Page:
U.S. Department of Justice Civil Rights Division T.

5/28/92 JLW:LIB:HJB:jfh 202-PL-00041 (b)(6) Beavercreek, Ohio 45432 Dear xxx : This letter responds to your correspondence requesting technical assistance with respect to the provisions of the Americans with Disabilities Act, 42 U.S.C. 12101-12213 (ADA). The ADA authorizes the Department of Justice to provide technical assistance to individuals and entities having rights or obligations under the Act. This letter provides informal guidance to assist you in understanding the ADA's requirements. However, it does not constitute a legal interpretation, and it is not binding on the Department. The regulations issued by the United States Department of Justice under Title III of the ADA define a disability as a physical impairment that substantially limits one or more of the major life activities of an individual. Physical impairments include (1) Any physiological disorder or condition, . . . or anatomical loss affecting one or more of the following body systems: neurological; musculoskeletal; special sense organs; respiratory, including speech organs; cardiovascular; reproductive; digestive; genitourinary; hemic and lymphatic; skin; and endocrine; *** (iii) The phrase physical or mental impairment includes, but is not limited to, such contagious and noncontagious diseases and conditions as orthopedic, visual, speech, and hearing impairments, cerebral palsy, epilepsy, muscular dystrophy, multiple sclerosis, cancer, heart disease, diabetes, mental retardation, emotional illness, specific learning disabilities, HIV disease (whether symptomatic or Washington, D.C. 20530 JUN 2 1992

asymptomatic), tuberculosis, drug addiction, and alcoholism. cc: Records OADA Wodatch Bowen Beard udd:beard.ta.300(b)(6).2 01-00840 -228 C.F.R. S36.104, Disability. While your lack of the sense of smell is a physical impairment, you would be protected under the ADA only if that impairment substantially limits a major life activity. The regulation defines a major life activity to mean functions such as caring for one's self, performing manual tasks, walking, seeing, hearing, speaking, breathing, learning, and working. This determination is sometimes made on a case-by-case basis, and it would depend on information that is not disclosed in your letter. We are enclosing a copy of the regulations this Department issued under titles II and III of the ADA and our "Title II Highlights" and "Title III Highlights." I hope this information is helpful to you. Sincerely, L. Irene Bowen Deputy Director Office on the Americans with Disabilities Act Enclosures 01-00841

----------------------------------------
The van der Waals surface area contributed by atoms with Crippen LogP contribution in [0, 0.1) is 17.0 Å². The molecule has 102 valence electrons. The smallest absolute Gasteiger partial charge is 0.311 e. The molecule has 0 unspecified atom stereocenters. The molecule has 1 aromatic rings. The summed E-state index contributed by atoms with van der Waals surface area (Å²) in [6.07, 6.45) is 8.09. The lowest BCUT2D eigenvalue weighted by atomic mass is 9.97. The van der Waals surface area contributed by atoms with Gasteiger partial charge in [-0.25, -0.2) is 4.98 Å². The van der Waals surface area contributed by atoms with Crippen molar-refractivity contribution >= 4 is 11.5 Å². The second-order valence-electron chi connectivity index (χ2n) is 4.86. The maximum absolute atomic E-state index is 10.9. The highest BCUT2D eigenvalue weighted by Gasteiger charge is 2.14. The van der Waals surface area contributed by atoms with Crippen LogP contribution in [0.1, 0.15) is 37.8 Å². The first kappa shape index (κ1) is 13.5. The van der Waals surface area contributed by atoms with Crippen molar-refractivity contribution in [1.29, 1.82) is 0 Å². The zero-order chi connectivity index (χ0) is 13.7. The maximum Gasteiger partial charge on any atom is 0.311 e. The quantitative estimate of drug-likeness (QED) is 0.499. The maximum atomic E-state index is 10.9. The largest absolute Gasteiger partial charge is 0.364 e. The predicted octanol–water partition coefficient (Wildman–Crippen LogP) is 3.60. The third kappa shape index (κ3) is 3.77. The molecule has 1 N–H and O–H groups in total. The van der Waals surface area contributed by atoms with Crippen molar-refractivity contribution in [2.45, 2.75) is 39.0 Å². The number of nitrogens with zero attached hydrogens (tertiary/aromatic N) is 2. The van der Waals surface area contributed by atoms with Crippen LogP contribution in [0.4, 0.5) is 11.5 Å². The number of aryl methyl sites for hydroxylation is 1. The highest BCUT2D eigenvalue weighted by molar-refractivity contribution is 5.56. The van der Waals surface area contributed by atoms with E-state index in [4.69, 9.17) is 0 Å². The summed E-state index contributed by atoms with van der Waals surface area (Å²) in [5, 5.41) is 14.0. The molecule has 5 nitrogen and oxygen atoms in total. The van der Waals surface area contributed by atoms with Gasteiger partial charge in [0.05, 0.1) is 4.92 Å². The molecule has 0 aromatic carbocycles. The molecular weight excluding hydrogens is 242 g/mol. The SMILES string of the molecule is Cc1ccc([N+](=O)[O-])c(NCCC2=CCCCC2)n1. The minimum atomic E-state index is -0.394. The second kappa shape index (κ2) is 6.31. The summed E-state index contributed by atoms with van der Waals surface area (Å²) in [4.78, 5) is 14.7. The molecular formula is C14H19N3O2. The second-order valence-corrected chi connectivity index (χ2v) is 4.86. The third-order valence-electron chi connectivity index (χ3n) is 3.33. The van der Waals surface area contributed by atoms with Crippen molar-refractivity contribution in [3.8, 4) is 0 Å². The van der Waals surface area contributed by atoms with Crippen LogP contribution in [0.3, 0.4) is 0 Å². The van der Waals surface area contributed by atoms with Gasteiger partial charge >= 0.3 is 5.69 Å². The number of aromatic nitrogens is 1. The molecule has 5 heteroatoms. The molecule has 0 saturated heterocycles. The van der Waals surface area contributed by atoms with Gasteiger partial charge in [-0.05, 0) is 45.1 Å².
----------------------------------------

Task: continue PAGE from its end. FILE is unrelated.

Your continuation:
(Hand Written) 2-3-92 Dear Gentleman: Could you please inform me if my total lack of the sense of smell (caused in a head injury) qualifies as a disability? Thank you Sincerely, (b)(6) 01-00842